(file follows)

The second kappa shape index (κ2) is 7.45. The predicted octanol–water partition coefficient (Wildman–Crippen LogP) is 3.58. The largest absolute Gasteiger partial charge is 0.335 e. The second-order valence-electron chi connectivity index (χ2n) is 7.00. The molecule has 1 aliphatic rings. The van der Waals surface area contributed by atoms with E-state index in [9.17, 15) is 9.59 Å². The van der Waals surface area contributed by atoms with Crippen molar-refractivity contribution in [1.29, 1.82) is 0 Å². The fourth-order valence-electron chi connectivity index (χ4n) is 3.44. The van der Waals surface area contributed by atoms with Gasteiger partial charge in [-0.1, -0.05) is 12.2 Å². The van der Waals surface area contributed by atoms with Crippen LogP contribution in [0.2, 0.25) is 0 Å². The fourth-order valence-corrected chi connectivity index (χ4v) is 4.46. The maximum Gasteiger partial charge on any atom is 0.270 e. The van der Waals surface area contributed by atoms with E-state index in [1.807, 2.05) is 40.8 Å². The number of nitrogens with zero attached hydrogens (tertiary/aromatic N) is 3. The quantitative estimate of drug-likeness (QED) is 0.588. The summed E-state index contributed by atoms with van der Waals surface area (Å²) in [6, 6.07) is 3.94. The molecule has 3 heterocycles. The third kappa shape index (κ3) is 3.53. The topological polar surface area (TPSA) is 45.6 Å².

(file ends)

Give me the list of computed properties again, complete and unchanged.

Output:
The second kappa shape index (κ2) is 7.45. The predicted octanol–water partition coefficient (Wildman–Crippen LogP) is 3.58. The largest absolute Gasteiger partial charge is 0.335 e. The second-order valence-electron chi connectivity index (χ2n) is 7.00. The molecule has 1 aliphatic rings. The van der Waals surface area contributed by atoms with E-state index in [9.17, 15) is 9.59 Å². The van der Waals surface area contributed by atoms with Crippen molar-refractivity contribution in [1.29, 1.82) is 0 Å². The fourth-order valence-electron chi connectivity index (χ4n) is 3.44. The van der Waals surface area contributed by atoms with Gasteiger partial charge in [-0.1, -0.05) is 12.2 Å². The van der Waals surface area contributed by atoms with Crippen LogP contribution in [0.2, 0.25) is 0 Å². The fourth-order valence-corrected chi connectivity index (χ4v) is 4.46. The maximum Gasteiger partial charge on any atom is 0.270 e. The van der Waals surface area contributed by atoms with E-state index in [1.807, 2.05) is 40.8 Å². The number of nitrogens with zero attached hydrogens (tertiary/aromatic N) is 3. The quantitative estimate of drug-likeness (QED) is 0.588. The summed E-state index contributed by atoms with van der Waals surface area (Å²) in [6, 6.07) is 3.94. The molecule has 3 heterocycles. The third kappa shape index (κ3) is 3.53. The topological polar surface area (TPSA) is 45.6 Å².